Easy Beef and Broccoli Stir Fry

This is simple flavorful and super easy to make.

Flank Steak, sliced against the grain
1 cup broccoli
1 medium onion, sliced
2 red peppers, sliced
1/4 cup soy sauce
3 garlic cloves, minced
splash lemon juice (to taste)
splash rice wine vinegar (to taste)
1 tbs vodka (optional)
1 tbs Sriracha sauce (optional)
1 tbs peanut oil
white rice

Mix the soy sauce, garlic, lemon juice, rice wine vinegar, Sriracha sauce and vodka in a small dish. Wisk together to combine. Pour about half over the sliced flank steak. Let marinate at least an hour.
Heat oil over medium-high heat. Sautee the onion. Add the flank steak and marinade. Cook until desired doneness. Add the broccoli and red pepper. Sautee about 3 minutes. Pour the remaining marinade over the dish and stir to combine. Let cook down another 2 to 3 minutes. Serve over rice.

My opinion:
The vodka makes the meat super tender and the Sriracha sauce adds a bit of heat. This is a staple in our house, especially when we aren’t feeling very creative. If you change the marinade, add honey for example, the entire flavor profile changes, so it is like a whole new dish!

Harissa (Tunisian Hot Chili Sauce)

If you’re looking for a way to add spice, but don’t want to use Srichacha sauce, this is a great alternative. J and I have used it in stir fry already and it is delicious!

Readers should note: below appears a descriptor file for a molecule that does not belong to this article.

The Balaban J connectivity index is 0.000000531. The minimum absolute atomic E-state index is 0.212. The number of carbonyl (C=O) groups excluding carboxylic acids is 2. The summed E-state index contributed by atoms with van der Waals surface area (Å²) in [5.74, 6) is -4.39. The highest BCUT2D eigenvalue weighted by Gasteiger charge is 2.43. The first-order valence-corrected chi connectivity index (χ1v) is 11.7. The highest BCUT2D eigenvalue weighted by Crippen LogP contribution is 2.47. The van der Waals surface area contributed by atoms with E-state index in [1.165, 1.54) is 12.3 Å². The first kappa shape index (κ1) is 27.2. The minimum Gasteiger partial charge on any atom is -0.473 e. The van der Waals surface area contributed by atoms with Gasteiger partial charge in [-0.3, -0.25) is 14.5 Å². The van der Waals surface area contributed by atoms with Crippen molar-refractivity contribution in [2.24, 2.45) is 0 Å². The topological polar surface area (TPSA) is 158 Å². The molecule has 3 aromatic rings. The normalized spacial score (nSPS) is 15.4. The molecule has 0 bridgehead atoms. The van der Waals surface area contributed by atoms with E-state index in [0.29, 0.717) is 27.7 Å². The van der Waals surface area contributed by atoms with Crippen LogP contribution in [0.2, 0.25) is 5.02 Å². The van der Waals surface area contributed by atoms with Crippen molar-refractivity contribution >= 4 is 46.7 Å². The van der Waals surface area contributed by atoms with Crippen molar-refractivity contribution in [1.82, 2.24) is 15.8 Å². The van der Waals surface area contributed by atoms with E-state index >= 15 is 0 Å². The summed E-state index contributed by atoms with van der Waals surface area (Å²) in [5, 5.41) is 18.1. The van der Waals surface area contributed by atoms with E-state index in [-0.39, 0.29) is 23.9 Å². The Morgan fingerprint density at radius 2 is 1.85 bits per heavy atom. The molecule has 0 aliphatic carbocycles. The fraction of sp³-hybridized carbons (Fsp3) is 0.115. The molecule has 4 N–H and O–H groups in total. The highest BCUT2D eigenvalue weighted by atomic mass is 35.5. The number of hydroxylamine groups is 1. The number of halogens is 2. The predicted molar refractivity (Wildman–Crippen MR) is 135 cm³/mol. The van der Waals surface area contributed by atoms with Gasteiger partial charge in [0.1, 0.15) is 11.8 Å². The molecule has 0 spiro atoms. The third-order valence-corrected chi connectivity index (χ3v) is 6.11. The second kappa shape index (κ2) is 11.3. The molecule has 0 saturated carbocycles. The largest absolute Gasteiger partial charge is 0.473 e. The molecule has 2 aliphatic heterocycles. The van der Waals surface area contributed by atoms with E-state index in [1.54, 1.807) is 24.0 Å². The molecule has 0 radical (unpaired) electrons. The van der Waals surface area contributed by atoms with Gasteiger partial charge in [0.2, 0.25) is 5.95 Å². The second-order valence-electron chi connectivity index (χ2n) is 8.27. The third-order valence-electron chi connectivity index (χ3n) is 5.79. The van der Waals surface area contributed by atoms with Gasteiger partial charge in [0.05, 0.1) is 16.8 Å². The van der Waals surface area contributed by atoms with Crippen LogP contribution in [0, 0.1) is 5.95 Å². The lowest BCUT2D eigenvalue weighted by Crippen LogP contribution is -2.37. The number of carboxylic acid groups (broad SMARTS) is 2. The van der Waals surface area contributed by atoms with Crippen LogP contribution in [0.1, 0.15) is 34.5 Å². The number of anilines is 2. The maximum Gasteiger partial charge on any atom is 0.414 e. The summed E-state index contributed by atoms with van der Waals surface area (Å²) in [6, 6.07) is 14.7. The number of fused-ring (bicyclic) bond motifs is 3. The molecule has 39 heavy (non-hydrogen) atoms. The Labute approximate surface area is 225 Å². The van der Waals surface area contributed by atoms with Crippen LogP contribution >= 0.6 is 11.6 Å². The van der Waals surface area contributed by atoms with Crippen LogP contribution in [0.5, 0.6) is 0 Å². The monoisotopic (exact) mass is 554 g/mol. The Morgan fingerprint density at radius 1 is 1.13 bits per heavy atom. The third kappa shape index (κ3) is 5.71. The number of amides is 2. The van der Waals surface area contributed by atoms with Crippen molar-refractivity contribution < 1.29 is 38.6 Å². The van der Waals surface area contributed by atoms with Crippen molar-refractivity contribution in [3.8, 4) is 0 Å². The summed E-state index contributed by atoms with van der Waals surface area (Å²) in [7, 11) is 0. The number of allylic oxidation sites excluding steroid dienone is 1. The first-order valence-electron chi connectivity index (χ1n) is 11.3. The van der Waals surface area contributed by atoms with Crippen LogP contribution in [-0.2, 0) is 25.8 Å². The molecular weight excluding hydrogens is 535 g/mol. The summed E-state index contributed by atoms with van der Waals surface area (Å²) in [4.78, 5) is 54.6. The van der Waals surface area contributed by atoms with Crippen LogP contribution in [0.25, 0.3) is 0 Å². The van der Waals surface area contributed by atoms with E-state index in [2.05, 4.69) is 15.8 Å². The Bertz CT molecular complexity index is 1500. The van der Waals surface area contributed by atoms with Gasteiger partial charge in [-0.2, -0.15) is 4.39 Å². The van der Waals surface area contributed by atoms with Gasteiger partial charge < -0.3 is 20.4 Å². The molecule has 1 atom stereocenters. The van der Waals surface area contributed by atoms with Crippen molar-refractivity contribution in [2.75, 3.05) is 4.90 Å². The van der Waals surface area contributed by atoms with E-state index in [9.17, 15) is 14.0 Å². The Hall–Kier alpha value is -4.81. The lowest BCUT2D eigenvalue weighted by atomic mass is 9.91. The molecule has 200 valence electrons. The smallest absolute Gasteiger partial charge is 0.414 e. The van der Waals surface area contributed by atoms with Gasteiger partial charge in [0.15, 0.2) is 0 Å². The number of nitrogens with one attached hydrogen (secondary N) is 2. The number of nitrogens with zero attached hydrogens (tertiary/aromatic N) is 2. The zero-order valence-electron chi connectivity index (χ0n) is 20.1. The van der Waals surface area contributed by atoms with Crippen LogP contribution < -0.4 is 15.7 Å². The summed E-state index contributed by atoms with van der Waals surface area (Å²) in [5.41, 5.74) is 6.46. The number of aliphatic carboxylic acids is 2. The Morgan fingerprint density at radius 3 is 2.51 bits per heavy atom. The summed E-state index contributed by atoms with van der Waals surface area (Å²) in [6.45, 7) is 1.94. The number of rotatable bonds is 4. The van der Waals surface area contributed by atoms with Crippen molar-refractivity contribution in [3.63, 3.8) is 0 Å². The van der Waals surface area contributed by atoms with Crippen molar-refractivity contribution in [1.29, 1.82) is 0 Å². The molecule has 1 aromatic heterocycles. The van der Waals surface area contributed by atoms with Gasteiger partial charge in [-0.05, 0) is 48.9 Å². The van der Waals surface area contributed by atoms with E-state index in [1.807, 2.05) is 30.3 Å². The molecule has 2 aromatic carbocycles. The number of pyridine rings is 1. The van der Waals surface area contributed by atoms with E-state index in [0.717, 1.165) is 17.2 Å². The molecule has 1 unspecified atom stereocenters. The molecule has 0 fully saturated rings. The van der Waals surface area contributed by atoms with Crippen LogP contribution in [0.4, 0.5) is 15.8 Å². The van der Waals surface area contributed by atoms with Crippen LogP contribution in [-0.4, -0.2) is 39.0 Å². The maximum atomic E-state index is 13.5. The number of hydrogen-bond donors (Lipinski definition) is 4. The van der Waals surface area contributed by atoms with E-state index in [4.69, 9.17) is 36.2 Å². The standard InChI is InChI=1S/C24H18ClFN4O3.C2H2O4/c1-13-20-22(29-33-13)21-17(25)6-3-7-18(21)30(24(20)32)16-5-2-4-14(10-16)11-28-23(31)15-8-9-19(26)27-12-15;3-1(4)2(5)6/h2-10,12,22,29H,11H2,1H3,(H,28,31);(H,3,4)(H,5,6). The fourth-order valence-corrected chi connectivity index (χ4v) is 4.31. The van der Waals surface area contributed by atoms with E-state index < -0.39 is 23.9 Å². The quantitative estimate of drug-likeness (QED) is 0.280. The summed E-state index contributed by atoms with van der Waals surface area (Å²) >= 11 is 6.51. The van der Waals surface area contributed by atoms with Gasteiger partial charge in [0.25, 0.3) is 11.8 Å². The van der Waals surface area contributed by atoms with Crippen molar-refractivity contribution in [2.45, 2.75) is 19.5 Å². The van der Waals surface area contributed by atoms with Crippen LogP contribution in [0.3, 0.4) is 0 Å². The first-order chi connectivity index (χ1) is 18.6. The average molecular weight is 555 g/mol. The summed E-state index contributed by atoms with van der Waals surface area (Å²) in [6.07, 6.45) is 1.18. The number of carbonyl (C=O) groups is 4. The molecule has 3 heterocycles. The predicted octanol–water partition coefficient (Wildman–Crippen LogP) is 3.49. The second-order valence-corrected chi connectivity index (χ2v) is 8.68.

4 ounces (about 18) dried hot red New Mexico chili peppers
1/2 cup extra-virgin olive oil, plus more as needed
7 to 8 garlic cloves, peeled
1/2 teaspoon ground cumin
1/2 teaspoon ground coriander
1 teaspoon coarse salt, or to taste

Cut off stems and soak peppers in warm water until soft; drain and squeeze out any excess water. Grind peppers in a meat grinder, as North Africans do. Or place these in a food processor, processing with 1/4 cup of the olive oil, the garlic cloves, cumin, coriander and salt. The consistency should be a thick puree, the color of deep red salmon. Transfer to a jar, add the remaining olive oil, cover and refrigerate.

Let the mixture sit for a few days before using, until the harissa becomes less opaque. Use sparingly, because it’s very hot.

My Opinion:
It started out mouth burning hot. So hot we were wondering what on earth we would use it on. After a few hours the flavors mellowed and the heat became much less searing. It added just the right amount of kick to a stir fry. Srichacha may have competition in our house!